People jump into harvest celebrations enthusiastically and relate to them
universally because they are secular in their origin, if not in their actual practice.
Nothing warms the soul as much as the image of a plentiful harvest. Lush fields of paddy, golden ears of wheat, green shoots of vegetables…it is earth at its most giving and generous. To acknowledge this bounty, human beings have historically celebrated harvest festivals across the globe. Whether it’s Thanksgiving in North America or Pongal in Southern India, the primary sentiments involved are gratitude and thankfulness. Since farming is largely subject to the vagaries of weather, the harvest is a time to thank Mother Nature for her gifts.
People jump into harvest celebrations enthusiastically and relate to them universally because they are secular in their origin, if not always in their practice. However, for farmers in India, these festivals have even greater significance as they are so closely tied to their daily work and lives.
There are common threads across the many regional celebrations in India. Certain themes and traditions crop up (no pun intended) in all of them. Harvest dishes are prepared with care to provide that important juxtaposition of ingredients and flavours. Root vegetables drawn directly from the earth often have a special place on the harvest table.
How is the harvest celebrated on the fields today? What is the rationale behind its traditions? And how relevant are they to our modern lives? We talked to people who are close to food – its production, preparation and analysis – to get some answers to these questions.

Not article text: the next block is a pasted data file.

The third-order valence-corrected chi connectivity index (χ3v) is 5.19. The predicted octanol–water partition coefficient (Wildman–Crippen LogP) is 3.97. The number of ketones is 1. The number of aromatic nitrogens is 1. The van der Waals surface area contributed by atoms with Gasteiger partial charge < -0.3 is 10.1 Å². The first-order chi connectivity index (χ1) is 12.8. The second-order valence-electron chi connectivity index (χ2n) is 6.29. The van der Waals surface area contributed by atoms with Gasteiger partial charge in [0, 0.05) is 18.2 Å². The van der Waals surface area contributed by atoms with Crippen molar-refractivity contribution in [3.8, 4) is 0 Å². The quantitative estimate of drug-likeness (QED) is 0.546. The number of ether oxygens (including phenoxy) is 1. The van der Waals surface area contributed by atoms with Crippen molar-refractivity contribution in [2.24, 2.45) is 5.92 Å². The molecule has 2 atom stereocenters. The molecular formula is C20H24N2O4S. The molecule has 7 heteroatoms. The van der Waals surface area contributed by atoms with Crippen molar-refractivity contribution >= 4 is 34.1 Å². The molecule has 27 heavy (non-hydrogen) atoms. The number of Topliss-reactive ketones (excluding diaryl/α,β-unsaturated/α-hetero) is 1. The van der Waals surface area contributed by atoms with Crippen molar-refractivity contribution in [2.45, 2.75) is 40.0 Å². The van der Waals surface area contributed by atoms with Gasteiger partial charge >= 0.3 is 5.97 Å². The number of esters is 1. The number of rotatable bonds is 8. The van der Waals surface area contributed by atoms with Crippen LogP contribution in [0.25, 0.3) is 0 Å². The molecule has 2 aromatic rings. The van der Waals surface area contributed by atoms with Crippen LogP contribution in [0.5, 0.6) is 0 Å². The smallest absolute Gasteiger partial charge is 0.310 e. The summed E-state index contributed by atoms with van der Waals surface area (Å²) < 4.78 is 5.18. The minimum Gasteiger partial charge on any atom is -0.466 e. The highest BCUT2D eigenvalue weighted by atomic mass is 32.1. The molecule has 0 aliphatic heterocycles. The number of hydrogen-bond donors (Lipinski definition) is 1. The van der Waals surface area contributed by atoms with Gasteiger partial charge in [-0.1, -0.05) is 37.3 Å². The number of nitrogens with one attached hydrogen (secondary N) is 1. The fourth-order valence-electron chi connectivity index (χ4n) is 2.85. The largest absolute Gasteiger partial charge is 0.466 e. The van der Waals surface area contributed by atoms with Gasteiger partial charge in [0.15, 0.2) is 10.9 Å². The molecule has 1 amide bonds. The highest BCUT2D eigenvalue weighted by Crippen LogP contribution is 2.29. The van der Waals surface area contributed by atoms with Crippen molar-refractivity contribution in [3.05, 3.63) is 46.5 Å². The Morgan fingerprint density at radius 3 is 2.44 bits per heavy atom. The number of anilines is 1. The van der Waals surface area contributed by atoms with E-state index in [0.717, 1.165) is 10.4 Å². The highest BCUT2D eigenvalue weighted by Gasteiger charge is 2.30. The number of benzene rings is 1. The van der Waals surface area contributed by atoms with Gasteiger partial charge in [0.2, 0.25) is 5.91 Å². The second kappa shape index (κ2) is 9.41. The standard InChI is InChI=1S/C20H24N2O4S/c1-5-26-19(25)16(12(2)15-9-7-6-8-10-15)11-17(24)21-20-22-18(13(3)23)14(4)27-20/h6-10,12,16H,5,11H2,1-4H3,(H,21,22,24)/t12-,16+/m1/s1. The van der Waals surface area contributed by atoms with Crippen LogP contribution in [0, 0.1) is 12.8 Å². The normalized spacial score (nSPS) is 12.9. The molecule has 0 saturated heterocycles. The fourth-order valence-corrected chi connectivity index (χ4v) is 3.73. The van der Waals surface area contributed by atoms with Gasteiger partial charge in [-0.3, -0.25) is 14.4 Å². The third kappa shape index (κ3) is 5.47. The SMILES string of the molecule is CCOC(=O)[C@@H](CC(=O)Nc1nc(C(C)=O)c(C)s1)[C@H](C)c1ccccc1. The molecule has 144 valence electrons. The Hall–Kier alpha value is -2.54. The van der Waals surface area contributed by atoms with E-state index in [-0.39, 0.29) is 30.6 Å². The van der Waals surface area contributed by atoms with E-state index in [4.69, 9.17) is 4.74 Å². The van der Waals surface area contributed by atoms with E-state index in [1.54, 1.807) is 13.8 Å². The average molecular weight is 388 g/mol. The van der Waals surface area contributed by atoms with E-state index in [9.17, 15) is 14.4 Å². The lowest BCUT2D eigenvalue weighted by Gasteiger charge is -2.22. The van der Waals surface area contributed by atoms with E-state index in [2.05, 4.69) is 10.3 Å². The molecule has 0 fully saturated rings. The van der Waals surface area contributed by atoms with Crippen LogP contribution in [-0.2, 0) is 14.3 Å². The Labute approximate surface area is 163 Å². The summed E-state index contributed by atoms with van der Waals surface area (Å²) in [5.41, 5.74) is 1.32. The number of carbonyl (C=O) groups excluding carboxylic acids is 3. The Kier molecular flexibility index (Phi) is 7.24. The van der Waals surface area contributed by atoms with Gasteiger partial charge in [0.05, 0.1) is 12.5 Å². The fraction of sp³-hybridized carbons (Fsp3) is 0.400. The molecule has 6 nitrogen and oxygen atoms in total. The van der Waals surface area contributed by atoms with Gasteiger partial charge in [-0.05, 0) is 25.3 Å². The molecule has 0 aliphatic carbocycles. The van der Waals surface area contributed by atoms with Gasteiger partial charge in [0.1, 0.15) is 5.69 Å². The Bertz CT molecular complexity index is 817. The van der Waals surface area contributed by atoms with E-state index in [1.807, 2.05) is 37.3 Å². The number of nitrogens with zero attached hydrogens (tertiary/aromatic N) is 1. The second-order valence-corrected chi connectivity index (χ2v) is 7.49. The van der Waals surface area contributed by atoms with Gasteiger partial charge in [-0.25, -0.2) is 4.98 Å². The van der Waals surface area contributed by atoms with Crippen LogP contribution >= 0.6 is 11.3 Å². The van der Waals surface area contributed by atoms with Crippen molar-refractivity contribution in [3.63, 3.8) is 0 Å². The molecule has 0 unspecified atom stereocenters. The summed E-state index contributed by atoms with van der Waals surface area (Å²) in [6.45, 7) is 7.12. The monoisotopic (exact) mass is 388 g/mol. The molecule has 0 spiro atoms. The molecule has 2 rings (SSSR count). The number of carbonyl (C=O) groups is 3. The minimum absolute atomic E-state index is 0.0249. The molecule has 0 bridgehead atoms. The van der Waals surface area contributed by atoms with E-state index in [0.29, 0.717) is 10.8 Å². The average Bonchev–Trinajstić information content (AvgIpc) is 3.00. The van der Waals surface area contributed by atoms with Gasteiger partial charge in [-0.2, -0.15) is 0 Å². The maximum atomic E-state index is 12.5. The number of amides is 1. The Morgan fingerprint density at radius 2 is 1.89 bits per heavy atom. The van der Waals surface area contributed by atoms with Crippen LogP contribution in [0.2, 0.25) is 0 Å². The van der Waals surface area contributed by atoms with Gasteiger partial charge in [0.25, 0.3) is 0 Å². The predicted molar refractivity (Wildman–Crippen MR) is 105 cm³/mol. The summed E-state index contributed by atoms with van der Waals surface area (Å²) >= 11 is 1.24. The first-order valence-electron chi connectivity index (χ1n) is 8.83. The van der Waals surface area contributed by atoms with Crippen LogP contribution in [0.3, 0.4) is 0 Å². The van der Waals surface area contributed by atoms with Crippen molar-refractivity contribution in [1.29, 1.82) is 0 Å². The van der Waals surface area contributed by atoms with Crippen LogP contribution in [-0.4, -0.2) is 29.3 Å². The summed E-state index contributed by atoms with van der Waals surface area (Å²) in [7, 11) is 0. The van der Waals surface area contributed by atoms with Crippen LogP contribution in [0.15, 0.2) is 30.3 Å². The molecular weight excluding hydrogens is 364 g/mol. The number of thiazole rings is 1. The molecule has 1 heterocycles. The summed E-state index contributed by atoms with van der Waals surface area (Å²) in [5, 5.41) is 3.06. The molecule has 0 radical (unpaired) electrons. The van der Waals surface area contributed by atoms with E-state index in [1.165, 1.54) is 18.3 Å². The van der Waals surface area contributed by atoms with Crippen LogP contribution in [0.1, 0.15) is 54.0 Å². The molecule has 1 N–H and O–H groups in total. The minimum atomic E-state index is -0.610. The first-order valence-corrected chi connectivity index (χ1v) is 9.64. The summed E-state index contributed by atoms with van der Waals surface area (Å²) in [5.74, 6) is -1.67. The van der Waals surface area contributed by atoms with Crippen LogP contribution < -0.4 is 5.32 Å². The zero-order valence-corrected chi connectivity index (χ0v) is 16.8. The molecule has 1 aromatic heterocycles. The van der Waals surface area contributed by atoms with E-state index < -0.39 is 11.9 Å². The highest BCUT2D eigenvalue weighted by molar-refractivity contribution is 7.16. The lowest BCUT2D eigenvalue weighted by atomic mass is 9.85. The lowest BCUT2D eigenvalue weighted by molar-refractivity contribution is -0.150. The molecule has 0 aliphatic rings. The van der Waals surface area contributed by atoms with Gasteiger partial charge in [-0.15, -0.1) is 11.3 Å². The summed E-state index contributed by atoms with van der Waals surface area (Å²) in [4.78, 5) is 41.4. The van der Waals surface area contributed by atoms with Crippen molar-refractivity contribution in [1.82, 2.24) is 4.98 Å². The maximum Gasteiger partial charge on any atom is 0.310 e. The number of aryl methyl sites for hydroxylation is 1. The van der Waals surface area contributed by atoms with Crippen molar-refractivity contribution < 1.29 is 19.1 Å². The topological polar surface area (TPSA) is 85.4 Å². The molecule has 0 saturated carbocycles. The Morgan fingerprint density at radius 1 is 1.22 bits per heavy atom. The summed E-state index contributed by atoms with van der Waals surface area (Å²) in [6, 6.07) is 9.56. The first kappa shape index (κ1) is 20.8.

Ugadi is special for us because it is a time to put the old year behind us and look ahead to the new one. A land pooja is done around this time and we all gather to thank the earth that gives us so much.
Vittal Laxman Vadiyar
Deepavali is one of the biggest festivals for us during the year and also a time for us to honor our daughters and sisters. However, Ugadi is a time when we get together to wash away the bitter and bring in the sweet. A time for a new beginning, a fresh start…
These days, the crop is no longer harvested on Baisakhi as it is not ripe then. Hence, it is no longer celebrated in the fields but at dargahs and peers (holy places).
At Baba Mast Ram, the villagers get together to celebrate Baisakhi. Farmers get the soil from the place and women buy bangles and enjoy the day. Indian sweets like jalebis and puras are served and people enjoy the fair together.
We celebrate Bhogali Bihu. The family makes traditional sweets called Sungha Pitha from rice and celebrates throughout the week with music and traditional songs.
Sukhdev Vithal Gorade
After putting all our work in order to get good results, we wait for the harvest to be rewarded. And what better way to celebrate than with a harvest festival? We also celebrate Diwali and Dussera in a big way as they also coincide with harvesting of a few crops. Pola is the most significant ritual for us. This involves decorating cows and bulls and doing a pooja for them. This is usually around October.
Shankar Narayan Paul
The houses in the village are decorated with tall wood and sarees. The villagers gather at the village mandir (temple) and this is followed by a distribution of sweets. Padva is most important for us – it is like a new year celebration for farmers. This is the time of the year when we harvest and sell our produce and make some income.